Back Then I Thought Cancer Controlled My Life, #TodayIKnow It Doesn’t Have To

This post was developed in partnership with Driver.

I refer to the period of time right after my diagnosis as "emotional quicksand" - cancer controlled my whole life. Prior to being diagnosed, I was in the prime of my life and felt as though I was in control of my future. Then, suddenly, I was sucked into the world of cancer and pressured into making major decisions about my health without understanding all of my options.

Today I know that I hold the power to manage my care and that doing so gives me freedom to live life on my terms, not cancer's. It's up to me to take charge rather than to leave my care to someone else. This starts by arming myself with the knowledge and tools that put me in a position of power and ensure that I am always in the best position to manage my care (and survivorship). Luckily, there are people working to make this a reality for all cancer patients and survivors, and that's exactly why we have partnered with an exciting new start-up called Driver.

Driver is a first-in-kind consumer platform that unlocks access to the world's best cancer care. Their platform combines science and technology with the expertise of oncologists, nurses and cancer survivors. Driver allows you to own and understand your medical records and your unique clinical history, manage your care, and, if needed, request a second opinion.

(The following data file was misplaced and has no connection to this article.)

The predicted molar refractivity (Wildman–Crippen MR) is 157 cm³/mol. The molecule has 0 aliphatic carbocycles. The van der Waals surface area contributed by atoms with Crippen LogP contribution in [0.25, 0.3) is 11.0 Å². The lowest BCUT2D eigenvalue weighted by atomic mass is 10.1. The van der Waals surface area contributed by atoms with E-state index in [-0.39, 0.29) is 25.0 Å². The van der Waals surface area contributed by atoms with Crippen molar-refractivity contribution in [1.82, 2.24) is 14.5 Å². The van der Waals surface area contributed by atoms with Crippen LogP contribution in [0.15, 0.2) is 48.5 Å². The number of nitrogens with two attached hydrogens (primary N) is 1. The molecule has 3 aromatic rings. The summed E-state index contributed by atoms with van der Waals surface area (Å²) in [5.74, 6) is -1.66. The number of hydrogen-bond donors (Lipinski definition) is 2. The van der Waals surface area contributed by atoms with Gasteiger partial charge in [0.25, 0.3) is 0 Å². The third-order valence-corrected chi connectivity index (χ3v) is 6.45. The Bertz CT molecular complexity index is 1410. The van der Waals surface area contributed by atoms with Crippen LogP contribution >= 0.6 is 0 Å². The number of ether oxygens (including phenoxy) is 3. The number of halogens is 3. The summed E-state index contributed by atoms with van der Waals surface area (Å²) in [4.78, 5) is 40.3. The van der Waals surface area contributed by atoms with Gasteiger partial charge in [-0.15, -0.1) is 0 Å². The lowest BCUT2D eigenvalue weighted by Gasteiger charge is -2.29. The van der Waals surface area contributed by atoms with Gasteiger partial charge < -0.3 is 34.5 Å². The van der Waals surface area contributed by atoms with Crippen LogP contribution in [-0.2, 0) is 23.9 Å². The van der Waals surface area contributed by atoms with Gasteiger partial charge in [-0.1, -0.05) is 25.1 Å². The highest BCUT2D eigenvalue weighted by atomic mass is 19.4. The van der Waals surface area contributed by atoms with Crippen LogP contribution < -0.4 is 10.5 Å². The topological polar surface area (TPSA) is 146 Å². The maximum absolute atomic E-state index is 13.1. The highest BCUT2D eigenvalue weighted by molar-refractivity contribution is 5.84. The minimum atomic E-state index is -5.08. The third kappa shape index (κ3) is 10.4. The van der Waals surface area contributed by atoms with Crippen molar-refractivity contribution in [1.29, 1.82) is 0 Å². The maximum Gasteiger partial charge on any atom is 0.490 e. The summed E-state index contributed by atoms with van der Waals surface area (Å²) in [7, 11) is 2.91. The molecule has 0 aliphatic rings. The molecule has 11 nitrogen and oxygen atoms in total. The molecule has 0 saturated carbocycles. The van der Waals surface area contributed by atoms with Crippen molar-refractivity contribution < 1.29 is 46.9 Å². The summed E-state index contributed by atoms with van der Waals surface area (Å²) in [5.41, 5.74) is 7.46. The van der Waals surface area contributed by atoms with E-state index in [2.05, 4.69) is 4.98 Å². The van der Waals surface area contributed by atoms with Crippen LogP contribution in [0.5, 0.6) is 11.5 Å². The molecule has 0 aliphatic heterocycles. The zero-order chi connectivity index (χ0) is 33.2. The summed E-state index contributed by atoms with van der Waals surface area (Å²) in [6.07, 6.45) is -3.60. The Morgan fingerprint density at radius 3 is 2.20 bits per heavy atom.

They have just launched a Beta Program for the IHC community. To help celebrate this, I wanted to look back at all of the thoughts and misconceptions that once made me feel as though I didn't have any access or control and compare them with the reality that I know today.

As you read on, let me know if you experienced any of these thoughts early on in your diagnosis by sharing your own #TodayIKnow experiences in the comments below and on social.

1. Back then I thought medical records were only for hospital administration. Today I know that owning and understanding my medical information is the key to my best care.

When I was first diagnosed, I assumed that my medical records were used for hospital administrative purposes only. I didn't know that they were key for second opinions and very important for me to understand my own diagnosis.

Today I know that my medical records are far from organized. In fact, they are stored at multiple institutions and requesting them could take days, or even weeks to compile. That's not okay - my medical records should be mine and in my control. I should have access to them at all times, and they should always be up to date. I also know now how important it is for me to not only to have access to my medical records, but also to actually understand them.